Essay on Comedy, Comic Spirit
We shall find ourselves about where the Comic spirit would place us, if we stand at middle distance between the inveterate opponents and the drum-and-fife supporters of Comedy: 'Comme un point fixe fait remarquer l'emportement des autres,' as Pascal says. And were there more in this position, Comic genius would flourish.
Our English idea of a Comedy of Manners might be imaged in the person of a blowsy country girl--say Hoyden, the daughter of Sir Tunbelly Clumsy, who, when at home, 'never disobeyed her father except in the eating of green gooseberries'--transforming to a varnished City madam; with a loud laugh and a mincing step; the crazy ancestress of an accountably fallen descendant. She bustles prodigiously and is punctually smart in her speech, always in a fluster to escape from Dulness, as they say the dogs on the Nile- banks drink at the river running to avoid the crocodile. If the monster catches her, as at times he does, she whips him to a froth, so that those who know Dulness only as a thing of ponderousness, shall fail to recognise him in that light and airy shape.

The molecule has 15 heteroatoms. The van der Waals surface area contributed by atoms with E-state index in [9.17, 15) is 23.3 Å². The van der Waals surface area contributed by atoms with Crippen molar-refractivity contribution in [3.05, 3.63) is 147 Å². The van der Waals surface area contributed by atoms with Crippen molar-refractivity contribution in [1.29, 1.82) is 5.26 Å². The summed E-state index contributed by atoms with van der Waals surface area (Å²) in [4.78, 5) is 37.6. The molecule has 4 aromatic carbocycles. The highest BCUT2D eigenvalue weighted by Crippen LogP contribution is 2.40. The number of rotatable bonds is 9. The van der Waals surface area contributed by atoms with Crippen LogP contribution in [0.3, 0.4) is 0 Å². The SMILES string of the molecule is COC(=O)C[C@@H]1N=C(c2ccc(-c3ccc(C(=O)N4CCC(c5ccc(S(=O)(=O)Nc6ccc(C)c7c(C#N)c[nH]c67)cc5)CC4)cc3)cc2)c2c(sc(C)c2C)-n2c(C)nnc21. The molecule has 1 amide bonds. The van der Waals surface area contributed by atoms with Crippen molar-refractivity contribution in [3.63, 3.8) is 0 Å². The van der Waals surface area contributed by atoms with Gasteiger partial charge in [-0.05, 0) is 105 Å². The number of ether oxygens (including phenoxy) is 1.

When she has frolicked through her five Acts to surprise you with the information that Mr. Aimwell is conver